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my question as the title says.obviously, the first parameter was used for this pointer , in some taste of c++.what about the second one? thak you.

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up vote 5 down vote accepted

The signature of objc_msgSend() is:

id objc_msgSend(id self, SEL op, ...);

Every method call is compiled down to a call to this function. I.e., if you call:

[anArray objectAtIndex:42];

That will be compiled as if it were:

objc_msgSend(anArray, @selector(objectAtIndex:), 42);

Now, to your question, why do methods get compiled down to a function that has the SEL as the second argument. Or, more specifically, why is this method:

- (id)objectAtIndex:(NSUInteger)index;

Exactly equivalent to this C function:

id object_at_index(id object, SEL _cmd, NSUInteger index);

The answer is speed speed speed.

Speed

Specifically, by doing this, then objc_msgSend() never has to rewrite the stack frame* and it can also use a tail call optimization to jump directly to the method invocation. This is the same reason why you never see objc_msgSend() in backtraces in the debugger (save for when you actually crash/break in the messenger).

objc_msgSend() uses the object and the _cmd to look up the implementation of the method and then, quite literally, jumps to that implementation.

Very fast. Stack frame untouched.

And, as others have stated, having _cmd around in the method implementation can be handy for a variety of reasons. As well, it also means that the messenger can do neat tricks like proxy support via NSInvocation and the like.

*rewriting the stack frame can be insanely complex and expensive. Some of the arguments might be in registers some of the time, etc... All architecture dependent ABI nastiness. One of the biggest challenges to writing things like imp_implementationWithBlock() was figuring out how to do so without touching the stack because doing so would have been too slow and too bloated to be viable.

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hi,@bbum. i don't have objc_msgSend implementation instead of objc_msglookup on GNUSTEP. i take a look at the GNUSTEP's objc_msglookup source, it was totally writen by ASM language, for speeding up. that asm codes used to lookup IMP, and return what the obj_msgSend found.finally, the invocation of returned IMP given back to caller of the objc_msglookup ,then executing it by caller . by the way, could you please tell me what the tail call optimization to objc_msgSend is ,and is compiler optimization behavior,or programming tricks? – hao haochao Jan 14 '13 at 10:07
    
Here: friday.com/bbum/2009/12/18/objc_msgsend-part-1-the-road-map The GNUSTEP objc runtime is quite similar to the Apple runtime. I'd be surprised if they aren't using tail calling as an optimization, too (tail call optimization is explained in the above link). – bbum Jan 14 '13 at 17:24
    
Yes, you can take a look at its implementation here svn.gna.org/svn/gnustep/libs/libobjc2/trunk/… – Fred Frith-MacDonald Jan 15 '13 at 9:27

From the documentation:

Discussion

This data type is a pointer to the start of the function that implements the method. This function uses standard C calling conventions as implemented for the current CPU architecture. The first argument is a pointer to self (that is, the memory for the particular instance of this class, or, for a class method, a pointer to the metaclass). The second argument is the method selector. The method arguments follow.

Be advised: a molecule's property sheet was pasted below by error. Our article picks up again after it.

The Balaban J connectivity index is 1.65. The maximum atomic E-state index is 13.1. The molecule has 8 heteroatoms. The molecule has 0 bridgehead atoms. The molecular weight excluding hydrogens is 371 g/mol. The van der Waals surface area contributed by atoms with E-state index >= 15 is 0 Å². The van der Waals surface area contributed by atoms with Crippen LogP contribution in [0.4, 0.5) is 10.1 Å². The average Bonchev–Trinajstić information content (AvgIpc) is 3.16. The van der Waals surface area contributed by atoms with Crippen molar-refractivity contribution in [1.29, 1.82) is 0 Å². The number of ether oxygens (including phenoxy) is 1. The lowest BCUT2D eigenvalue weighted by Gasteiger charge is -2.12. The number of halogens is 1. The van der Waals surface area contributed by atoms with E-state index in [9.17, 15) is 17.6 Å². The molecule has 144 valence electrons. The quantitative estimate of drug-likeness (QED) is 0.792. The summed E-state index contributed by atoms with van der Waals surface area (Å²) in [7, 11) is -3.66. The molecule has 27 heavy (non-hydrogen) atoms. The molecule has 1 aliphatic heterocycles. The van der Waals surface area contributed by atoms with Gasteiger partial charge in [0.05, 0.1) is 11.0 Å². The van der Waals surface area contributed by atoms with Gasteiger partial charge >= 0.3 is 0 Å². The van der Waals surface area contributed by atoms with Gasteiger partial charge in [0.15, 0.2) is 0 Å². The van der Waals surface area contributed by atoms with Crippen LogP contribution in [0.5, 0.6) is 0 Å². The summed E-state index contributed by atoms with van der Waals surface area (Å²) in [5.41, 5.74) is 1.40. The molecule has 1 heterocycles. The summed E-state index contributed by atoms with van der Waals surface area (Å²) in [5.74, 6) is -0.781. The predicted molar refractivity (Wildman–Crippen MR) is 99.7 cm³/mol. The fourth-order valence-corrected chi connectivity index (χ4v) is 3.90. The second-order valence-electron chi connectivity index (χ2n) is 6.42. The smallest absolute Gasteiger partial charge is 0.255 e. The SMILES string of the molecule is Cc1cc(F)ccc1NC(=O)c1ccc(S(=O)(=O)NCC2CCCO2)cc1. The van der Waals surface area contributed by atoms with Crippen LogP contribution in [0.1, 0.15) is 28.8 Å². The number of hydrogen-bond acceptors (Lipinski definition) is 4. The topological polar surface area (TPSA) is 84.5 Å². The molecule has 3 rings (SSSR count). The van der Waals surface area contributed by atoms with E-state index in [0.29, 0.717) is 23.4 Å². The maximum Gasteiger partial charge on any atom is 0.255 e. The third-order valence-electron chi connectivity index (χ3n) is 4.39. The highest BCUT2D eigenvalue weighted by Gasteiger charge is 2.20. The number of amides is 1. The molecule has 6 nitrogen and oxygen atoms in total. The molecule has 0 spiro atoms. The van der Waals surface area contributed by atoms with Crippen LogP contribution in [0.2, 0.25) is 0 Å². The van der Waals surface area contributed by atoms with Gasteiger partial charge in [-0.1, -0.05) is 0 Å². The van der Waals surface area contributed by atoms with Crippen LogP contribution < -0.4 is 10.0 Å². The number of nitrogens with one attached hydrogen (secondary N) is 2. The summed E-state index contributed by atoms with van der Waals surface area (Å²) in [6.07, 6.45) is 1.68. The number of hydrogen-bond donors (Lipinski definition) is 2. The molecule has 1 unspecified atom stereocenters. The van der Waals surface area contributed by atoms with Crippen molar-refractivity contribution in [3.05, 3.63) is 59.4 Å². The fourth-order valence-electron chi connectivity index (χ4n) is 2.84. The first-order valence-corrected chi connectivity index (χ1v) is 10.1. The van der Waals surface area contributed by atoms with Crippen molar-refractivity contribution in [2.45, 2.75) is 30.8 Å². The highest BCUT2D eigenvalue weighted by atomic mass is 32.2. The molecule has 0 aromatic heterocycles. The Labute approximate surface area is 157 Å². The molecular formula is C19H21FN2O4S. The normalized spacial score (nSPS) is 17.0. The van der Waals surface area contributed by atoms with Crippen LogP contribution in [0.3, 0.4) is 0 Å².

In Objective-C when you call a method you need to know the target, the selector and the eventual arguments. Let's suppose that you are trying to do this manually: how can you know which method to call if you don't know the selector? Do you call some random method? No, you call the right method because you know the method name.

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hi, @Ramy Al Zuhouri. i know that the second argument is method selector(SEL) , which signs the message used to lookup method. but why to be the second argument of any method.i don't understand what benefit come of this situation.just like the fisrt argument used for accessing class method, memeber var, metaclass. but what about the second argument – hao haochao Jan 13 '13 at 16:19
    
In c++ a method call is composed by at least two things: the target and the method name. Something like obj.myMethod(). Well the second argument is used to distinguish which method we want to call. In Objective-C will be @selector(myMethod). – Ramy Al Zuhouri Jan 13 '13 at 16:25
    
Perhaps you could elaborate on this. Quoting Apple's documentation verbatim is far from an acceptable answer. – CodaFi Jan 13 '13 at 16:41
    
@haohaochao I haven't understood the last sentence, can you please explain it better? – Ramy Al Zuhouri Jan 13 '13 at 16:46
    
hi guys. i think gaige's answer is what i want.whatever, thank you. – hao haochao Jan 13 '13 at 17:56

The purpose of having the second parameter contain the selector is to enable a common dispatch mechanism. As such, the method dispatch code always expects the second parameter to be the selector, and dispatches based on that, or follows the inheritance chain up, or even creates an NSInvocation and calls forwardInvocation:.

Generally, only system-level routines use the selector argument, although it's rather nice to have it when you hit an exception or are in the debugger trying to figure out what routine is giving you difficulties if you are using forwardInvocation

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